French economy minister wants to promote Islamic finance to attract Gulf-based investment which is currently flowing to London.
The French government, anxious to attract some of the Gulf-based investment currently flowing to London, is promoting Islamic finance, offering it a more accommodating legal and fiscal framework in France.
Economy Minister Christine Lagarde, recently addressing Gulf investors, pledged to take steps “to make (their) activities as welcome in Paris as they are in London and elsewhere.”
Analyst Emmanuel Volland of the ratings agency Standard and Poor’s noted that this was “the first time that a representative of the state has said publicly that she is favourable to the development of Islamic finance.
“It’s a strong signal and the players are listening.”
But at another agency, Moody’s, Anwar Hassan, cautioned that government pronouncements “are not in themselves sufficient to ensure the blossoming of Islamic finance here”.
He said the government should not be content simply to reduce “legal or fiscal irritants” but should – for example – issue Islamic bonds, known as “sukuks,” as Britain plans to do next year.
The challenge is also not purely technical or limited to establishing an infrastructure receptive to Islamic finance, he said, adding that convincing the French public of the soundness of such investments would be the real test.
The task, he argued, was to show that they are “an ethical, modern finance alternative.”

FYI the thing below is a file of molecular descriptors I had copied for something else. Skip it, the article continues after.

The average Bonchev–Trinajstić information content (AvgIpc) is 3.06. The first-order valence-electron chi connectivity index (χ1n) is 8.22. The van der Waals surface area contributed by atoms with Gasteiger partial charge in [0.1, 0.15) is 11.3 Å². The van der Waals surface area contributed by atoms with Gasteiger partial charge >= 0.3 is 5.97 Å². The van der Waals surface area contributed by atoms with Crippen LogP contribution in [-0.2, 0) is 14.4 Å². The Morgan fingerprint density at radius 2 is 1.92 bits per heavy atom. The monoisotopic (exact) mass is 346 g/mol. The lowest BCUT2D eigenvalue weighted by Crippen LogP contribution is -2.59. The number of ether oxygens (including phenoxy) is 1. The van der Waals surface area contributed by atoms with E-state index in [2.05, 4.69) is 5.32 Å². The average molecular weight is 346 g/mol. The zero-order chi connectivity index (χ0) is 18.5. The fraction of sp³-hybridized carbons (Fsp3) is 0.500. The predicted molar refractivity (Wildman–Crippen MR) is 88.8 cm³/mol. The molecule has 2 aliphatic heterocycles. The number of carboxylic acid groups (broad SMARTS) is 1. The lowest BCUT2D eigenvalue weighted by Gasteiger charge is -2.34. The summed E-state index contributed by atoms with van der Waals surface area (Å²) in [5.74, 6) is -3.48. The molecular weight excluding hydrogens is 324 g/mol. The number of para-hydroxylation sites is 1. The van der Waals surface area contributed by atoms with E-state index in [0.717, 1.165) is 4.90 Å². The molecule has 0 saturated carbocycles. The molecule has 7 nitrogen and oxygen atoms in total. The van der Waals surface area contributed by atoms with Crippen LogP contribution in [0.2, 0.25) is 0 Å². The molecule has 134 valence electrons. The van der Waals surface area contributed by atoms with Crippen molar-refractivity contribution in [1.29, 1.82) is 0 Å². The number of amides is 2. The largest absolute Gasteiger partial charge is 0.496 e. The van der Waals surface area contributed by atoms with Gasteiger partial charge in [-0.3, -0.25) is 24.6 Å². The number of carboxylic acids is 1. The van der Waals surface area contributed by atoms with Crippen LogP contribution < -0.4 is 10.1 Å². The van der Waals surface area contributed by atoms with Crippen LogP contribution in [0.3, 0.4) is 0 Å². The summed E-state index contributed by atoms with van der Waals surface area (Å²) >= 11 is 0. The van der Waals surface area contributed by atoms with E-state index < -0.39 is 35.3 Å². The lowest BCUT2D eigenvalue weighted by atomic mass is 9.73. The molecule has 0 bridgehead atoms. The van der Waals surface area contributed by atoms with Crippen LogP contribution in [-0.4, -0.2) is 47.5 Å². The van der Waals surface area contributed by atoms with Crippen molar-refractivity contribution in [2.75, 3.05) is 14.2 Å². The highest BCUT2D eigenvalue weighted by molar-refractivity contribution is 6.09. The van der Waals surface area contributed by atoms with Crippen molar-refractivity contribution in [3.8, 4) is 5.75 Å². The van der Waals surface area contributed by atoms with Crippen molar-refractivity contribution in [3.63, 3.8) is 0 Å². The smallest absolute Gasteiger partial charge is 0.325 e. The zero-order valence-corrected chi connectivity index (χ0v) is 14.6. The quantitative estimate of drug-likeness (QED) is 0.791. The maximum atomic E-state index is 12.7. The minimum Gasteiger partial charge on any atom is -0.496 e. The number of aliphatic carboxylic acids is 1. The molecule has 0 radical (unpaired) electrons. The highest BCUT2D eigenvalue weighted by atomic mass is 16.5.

Islamic law proscribes the paying of interest for a service as well as speculation, and prohibits investment in sectors such as pornography, gambling, weaponry, alcohol or pork products.
Hassan warned too that investors in the Gulf or Malaysia might see France’s current interest as simply trying to “make sure that some of the oil wealth gets recycled in France.”
Islamic finance, a market estimated to be worth USD 700 billion (EUR 441 billion), does exist to some extent in France already.
The leading Gulf investment funds, Gulf Finance House, Qatar Islamic Bank, Barwa Real Estate or Quinvest, currently have offices in the Paris suburbs.
Hassan noted that the establishment of an investment fund, compatible with Islamic law, in the French Indian Ocean island of Reunion by the bank Societe Generale “could attract savings from French Muslims.”
Societe Generale has said it has no plans to set up a comparable operation in metropolitan France.
Eventually the offer of Islamic bonds could provide an alterative to French companies currently penalised by increasingly costly bank credit.
For the moment, however, France does not offer Islamic banking services, despite having the largest Muslim community in western Europe.
In Britain, the Islamic Bank of Britain was launched in 2004, the first such institution in Europe. About 20 traditional banks in Britain also offer Islamic banking services.
But Mohamed Damak of Standard and Poor’s cautioned that the profile of the Muslim community in France is different from that of Britain.
“It seems to favour the transparency of conventional banking,” he said, adding that it was “simplistic to think that because there are twice as many Muslims in France as in Britain, that the demand is going to be the same.”